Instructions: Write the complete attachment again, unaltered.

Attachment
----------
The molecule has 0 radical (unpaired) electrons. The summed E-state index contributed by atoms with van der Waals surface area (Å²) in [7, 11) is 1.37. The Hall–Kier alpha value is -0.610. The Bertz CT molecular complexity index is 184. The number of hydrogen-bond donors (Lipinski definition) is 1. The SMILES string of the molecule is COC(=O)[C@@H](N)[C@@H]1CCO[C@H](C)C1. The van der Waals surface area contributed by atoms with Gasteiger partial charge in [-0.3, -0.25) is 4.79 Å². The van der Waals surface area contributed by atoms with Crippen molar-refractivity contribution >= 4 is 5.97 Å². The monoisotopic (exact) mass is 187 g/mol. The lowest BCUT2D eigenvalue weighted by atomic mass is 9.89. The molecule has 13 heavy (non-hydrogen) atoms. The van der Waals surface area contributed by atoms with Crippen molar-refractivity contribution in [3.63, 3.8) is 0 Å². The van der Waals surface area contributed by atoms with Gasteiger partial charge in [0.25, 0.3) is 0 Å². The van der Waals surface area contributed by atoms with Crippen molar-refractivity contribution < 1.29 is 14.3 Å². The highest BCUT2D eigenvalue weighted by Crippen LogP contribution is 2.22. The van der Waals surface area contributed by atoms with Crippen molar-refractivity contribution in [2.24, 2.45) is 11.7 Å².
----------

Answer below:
The molecule has 0 radical (unpaired) electrons. The summed E-state index contributed by atoms with van der Waals surface area (Å²) in [7, 11) is 1.37. The Hall–Kier alpha value is -0.610. The Bertz CT molecular complexity index is 184. The number of hydrogen-bond donors (Lipinski definition) is 1. The SMILES string of the molecule is COC(=O)[C@@H](N)[C@@H]1CCO[C@H](C)C1. The van der Waals surface area contributed by atoms with Gasteiger partial charge in [-0.3, -0.25) is 4.79 Å². The van der Waals surface area contributed by atoms with Crippen molar-refractivity contribution >= 4 is 5.97 Å². The monoisotopic (exact) mass is 187 g/mol. The lowest BCUT2D eigenvalue weighted by atomic mass is 9.89. The molecule has 13 heavy (non-hydrogen) atoms. The van der Waals surface area contributed by atoms with Crippen molar-refractivity contribution in [3.63, 3.8) is 0 Å². The van der Waals surface area contributed by atoms with Gasteiger partial charge in [0.25, 0.3) is 0 Å². The van der Waals surface area contributed by atoms with Crippen molar-refractivity contribution < 1.29 is 14.3 Å². The highest BCUT2D eigenvalue weighted by Crippen LogP contribution is 2.22. The van der Waals surface area contributed by atoms with Crippen molar-refractivity contribution in [2.24, 2.45) is 11.7 Å².